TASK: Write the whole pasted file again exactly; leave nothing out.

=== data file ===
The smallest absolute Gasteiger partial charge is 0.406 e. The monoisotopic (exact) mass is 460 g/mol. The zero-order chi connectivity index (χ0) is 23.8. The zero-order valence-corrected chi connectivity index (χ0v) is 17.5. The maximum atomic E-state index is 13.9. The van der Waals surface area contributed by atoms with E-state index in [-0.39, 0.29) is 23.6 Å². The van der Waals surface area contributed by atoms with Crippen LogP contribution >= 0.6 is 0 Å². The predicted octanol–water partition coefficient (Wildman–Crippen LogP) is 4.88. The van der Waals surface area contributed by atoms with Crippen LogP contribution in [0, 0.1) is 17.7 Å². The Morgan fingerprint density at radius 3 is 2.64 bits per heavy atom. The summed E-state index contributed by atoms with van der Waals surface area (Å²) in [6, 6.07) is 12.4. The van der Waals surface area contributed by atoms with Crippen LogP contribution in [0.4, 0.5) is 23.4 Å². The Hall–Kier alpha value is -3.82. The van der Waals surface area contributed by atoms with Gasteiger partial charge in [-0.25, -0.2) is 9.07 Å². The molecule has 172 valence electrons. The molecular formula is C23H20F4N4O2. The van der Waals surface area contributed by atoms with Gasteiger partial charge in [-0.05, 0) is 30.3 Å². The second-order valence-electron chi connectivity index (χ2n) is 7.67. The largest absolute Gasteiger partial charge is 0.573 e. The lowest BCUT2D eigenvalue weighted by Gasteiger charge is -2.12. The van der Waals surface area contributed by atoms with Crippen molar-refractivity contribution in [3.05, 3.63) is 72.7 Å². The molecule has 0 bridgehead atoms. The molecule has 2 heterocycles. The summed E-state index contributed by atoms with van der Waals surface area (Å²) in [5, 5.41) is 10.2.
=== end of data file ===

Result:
The smallest absolute Gasteiger partial charge is 0.406 e. The monoisotopic (exact) mass is 460 g/mol. The zero-order chi connectivity index (χ0) is 23.8. The zero-order valence-corrected chi connectivity index (χ0v) is 17.5. The maximum atomic E-state index is 13.9. The van der Waals surface area contributed by atoms with E-state index in [-0.39, 0.29) is 23.6 Å². The van der Waals surface area contributed by atoms with Crippen LogP contribution >= 0.6 is 0 Å². The predicted octanol–water partition coefficient (Wildman–Crippen LogP) is 4.88. The van der Waals surface area contributed by atoms with Crippen LogP contribution in [0, 0.1) is 17.7 Å². The Morgan fingerprint density at radius 3 is 2.64 bits per heavy atom. The summed E-state index contributed by atoms with van der Waals surface area (Å²) in [6, 6.07) is 12.4. The van der Waals surface area contributed by atoms with Crippen LogP contribution in [0.4, 0.5) is 23.4 Å². The Hall–Kier alpha value is -3.82. The van der Waals surface area contributed by atoms with Gasteiger partial charge in [-0.25, -0.2) is 9.07 Å². The molecule has 172 valence electrons. The molecular formula is C23H20F4N4O2. The van der Waals surface area contributed by atoms with Gasteiger partial charge in [-0.05, 0) is 30.3 Å². The second-order valence-electron chi connectivity index (χ2n) is 7.67. The largest absolute Gasteiger partial charge is 0.573 e. The lowest BCUT2D eigenvalue weighted by Gasteiger charge is -2.12. The van der Waals surface area contributed by atoms with Crippen molar-refractivity contribution in [3.05, 3.63) is 72.7 Å². The molecule has 0 bridgehead atoms. The molecule has 2 heterocycles. The summed E-state index contributed by atoms with van der Waals surface area (Å²) in [5, 5.41) is 10.2.